FOLLOW US:

Stay connected with us
around the nation »


Email Newsletter icon, E-mail Newsletter icon, Email List icon, E-mail List icon Sign up for FishNews

The Science Behind: A Shortfin Mako's Last Meal

“You can find all kinds of things in a shark stomach,” says NOAA Fisheries scientist Antonella Preti, who has dissected more than 
2,000 swordfish and shark stomaches. Oh we can just imagine—well, if you’re gutsy enough, you don’t have to just imagine it. Watch our new video as we follow Preti performing a gut analysis on a shortfin mako shark weighing in at 1,323 pounds and 12 feet long. Maybe you think seal is the only thing sharks want to eat these days, but guess again. Our scientists will show you there was something different on the menu for this shark. We gather this kind of information on sharks so we can get a better sense about how creatures in the ocean are interrelated. Learn more when you watch the video below. Exit

You can talk to Antonella Preti live on Twitter during this year's NOAA Fisheries Shark Week tweet chat on August 8 at 2 p.m. Eastern time. Join the conversation and ask her anything you want to know about sharks.

It takes guts to be a scientist. See what we mean below and visit NOAA Fisheries YouTube channel to watch more videos.

 

 
Sink Your Teeth into More NOAA Shark Week Features! 
 

        VIDEOS

         FEATURES



Mako Sharks - Were You Wondering? 

What is a mako shark’s typical diet?
Mako sharks are opportunistic feeders and eat a variety of things including many different kinds of fish, squid, small marine mammals, and birds. After they grow quite large, they are big enough to take down full grown marine mammals like adult seals and sea lions.

Are sharks warm or cold-blooded?
The answer is both. Some sharks are cold-blooded but makos are warm-blooded sharks. Being warm helps them digest more quickly and also makes them better swimmers. Makos may be the fastest of all sharks.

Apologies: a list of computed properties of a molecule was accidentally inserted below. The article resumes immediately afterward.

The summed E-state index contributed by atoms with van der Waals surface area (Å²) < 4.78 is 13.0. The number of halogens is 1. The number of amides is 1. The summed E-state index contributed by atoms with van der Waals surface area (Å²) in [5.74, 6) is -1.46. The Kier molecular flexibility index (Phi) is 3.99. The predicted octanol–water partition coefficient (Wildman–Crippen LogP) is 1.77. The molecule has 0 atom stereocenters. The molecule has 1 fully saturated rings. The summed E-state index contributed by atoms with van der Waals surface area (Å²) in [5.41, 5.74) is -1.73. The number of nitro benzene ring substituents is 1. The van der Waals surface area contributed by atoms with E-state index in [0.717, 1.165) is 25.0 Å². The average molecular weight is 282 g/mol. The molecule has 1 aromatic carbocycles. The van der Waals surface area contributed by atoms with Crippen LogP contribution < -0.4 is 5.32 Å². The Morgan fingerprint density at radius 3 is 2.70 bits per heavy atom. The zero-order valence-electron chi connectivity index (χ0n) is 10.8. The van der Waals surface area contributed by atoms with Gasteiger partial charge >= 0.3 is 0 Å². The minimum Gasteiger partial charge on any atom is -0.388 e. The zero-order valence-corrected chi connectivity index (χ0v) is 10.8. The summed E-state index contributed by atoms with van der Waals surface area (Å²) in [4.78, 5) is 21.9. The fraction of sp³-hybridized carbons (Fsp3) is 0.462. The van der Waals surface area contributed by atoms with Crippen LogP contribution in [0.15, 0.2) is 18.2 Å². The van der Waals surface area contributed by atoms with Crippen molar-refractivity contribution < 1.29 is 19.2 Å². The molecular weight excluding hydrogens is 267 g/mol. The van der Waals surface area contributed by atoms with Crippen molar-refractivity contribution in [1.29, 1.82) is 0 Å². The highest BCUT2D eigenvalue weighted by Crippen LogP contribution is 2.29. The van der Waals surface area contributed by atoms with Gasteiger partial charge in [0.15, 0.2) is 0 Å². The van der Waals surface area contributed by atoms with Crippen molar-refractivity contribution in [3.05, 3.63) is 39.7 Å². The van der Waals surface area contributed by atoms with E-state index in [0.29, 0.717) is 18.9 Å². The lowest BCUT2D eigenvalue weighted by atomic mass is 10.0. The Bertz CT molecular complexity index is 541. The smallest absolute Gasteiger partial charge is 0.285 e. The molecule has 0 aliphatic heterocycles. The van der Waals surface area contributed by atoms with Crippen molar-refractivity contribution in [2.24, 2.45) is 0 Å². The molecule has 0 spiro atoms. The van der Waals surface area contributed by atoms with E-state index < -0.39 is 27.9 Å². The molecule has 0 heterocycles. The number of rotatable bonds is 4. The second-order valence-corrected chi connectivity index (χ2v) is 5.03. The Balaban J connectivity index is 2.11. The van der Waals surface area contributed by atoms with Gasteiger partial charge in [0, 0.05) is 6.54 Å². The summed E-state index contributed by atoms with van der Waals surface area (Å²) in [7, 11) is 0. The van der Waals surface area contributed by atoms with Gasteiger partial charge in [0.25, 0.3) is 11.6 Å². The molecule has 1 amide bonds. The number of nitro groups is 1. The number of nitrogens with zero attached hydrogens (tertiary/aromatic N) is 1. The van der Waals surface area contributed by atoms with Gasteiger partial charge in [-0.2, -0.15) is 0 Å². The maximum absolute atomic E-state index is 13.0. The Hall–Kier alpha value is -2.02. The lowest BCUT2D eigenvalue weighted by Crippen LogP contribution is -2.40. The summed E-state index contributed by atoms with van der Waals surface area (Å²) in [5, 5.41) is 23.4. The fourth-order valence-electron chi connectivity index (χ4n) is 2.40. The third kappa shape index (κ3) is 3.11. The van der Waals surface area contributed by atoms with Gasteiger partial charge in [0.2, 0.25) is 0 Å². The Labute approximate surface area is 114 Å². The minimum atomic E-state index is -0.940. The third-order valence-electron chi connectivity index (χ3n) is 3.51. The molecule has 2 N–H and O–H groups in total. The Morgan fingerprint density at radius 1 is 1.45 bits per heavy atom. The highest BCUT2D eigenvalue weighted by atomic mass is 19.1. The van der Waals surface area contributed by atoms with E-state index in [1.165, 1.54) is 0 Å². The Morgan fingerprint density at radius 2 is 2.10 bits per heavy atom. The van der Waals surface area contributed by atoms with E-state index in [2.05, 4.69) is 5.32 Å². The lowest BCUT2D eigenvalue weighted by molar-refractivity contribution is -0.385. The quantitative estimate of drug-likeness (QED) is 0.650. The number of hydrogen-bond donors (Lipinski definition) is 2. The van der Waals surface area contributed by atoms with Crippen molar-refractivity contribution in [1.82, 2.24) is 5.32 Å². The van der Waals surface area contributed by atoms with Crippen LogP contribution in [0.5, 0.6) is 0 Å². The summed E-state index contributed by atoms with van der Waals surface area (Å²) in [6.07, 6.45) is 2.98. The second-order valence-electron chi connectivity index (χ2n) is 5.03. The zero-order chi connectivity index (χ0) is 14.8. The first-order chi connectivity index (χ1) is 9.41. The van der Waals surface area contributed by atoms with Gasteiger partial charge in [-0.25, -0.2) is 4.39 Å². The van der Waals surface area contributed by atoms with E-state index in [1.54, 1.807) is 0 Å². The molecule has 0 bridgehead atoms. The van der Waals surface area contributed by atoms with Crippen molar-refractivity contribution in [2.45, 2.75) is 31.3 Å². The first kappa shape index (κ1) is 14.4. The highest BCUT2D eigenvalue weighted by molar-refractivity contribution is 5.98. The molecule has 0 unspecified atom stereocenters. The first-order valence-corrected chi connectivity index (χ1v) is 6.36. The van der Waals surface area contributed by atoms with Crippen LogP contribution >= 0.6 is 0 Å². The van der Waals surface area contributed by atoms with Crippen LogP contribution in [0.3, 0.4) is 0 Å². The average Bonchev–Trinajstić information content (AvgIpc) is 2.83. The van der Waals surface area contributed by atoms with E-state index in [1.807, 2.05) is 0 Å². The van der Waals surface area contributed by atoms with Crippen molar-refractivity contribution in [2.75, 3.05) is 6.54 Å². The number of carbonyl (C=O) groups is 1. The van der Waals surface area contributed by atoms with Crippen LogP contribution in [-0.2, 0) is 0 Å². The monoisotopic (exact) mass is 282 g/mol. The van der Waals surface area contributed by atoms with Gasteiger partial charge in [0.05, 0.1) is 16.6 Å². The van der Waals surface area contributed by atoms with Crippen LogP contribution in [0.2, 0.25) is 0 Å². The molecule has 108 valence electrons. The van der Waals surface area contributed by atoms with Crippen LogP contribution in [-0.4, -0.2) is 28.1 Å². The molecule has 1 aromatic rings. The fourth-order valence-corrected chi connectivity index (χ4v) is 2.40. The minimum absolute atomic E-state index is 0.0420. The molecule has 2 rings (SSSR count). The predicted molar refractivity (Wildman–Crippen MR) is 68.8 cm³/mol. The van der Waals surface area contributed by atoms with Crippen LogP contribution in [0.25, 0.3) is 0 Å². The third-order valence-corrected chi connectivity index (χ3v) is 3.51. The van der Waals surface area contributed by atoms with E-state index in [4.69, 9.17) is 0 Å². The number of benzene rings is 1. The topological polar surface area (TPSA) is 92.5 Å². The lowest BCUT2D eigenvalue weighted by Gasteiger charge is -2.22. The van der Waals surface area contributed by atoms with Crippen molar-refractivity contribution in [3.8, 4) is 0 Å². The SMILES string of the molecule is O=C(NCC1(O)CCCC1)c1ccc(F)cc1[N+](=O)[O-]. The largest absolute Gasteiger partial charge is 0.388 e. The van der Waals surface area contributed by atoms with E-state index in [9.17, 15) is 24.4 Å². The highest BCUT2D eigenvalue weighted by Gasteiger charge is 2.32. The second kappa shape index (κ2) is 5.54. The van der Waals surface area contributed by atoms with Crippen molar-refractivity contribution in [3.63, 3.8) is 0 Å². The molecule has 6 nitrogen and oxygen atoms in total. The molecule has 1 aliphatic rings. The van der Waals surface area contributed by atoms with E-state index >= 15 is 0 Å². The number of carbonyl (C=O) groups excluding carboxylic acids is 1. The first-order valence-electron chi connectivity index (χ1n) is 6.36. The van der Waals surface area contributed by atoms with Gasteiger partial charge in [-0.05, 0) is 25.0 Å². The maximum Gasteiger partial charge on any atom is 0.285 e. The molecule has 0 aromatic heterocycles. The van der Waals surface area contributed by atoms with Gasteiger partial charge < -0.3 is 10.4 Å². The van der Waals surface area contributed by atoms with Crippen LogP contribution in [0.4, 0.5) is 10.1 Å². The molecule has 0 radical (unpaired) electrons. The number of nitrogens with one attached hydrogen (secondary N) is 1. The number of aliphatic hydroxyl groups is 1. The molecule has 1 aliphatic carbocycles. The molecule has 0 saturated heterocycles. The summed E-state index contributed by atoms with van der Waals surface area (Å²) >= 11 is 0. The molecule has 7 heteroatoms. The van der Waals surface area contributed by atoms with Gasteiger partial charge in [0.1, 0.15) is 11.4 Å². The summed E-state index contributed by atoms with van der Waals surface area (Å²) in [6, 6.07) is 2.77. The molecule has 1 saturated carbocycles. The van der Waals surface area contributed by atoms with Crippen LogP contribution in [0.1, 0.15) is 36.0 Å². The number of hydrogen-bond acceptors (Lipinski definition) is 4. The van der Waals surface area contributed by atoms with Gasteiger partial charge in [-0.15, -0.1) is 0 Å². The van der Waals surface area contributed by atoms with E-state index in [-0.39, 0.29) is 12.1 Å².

Are there other ways to study what a shark eats besides looking in their stomachs?
Yes, you can take samples of the shark’s body (liver, muscle) and perform a chemical analysis or examine stable isotopes. Isotopic signatures change depending on where you are in the ocean and at what level of the food web you are eating. Consequently by looking at isotopes we can get a sense for both foraging and migration. More recent analyses of fatty acids allow us to identify specific prey items in the diets.  Sharks, like all animals, “are what they eat.”

Do all sharks have the same shape of teeth?
No. There are a wide variety of tooth shapes that can change as the shark grows up.  Mako sharks have very pointed teeth, while adults great whites have triangular, serrated teeth. Each leave a unique, but tell-tale mark on their prey.

For stomach dissections and analysis, would NOAA Fisheries ever target the largest sharks in the ocean for its research?
No, but if sharks like this possibly record-breaking mako shark are caught by fishermen, NOAA Fisheries will request access to information about the shark and certain body parts to advance out research on  diet, age, growth, and reproduction.

After a shark eats something as big as a seal or a sea lion, how does the shark pass the head/skull?
After all the muscle and soft tissue is digested, mako sharks regurgitate the bones and the skull.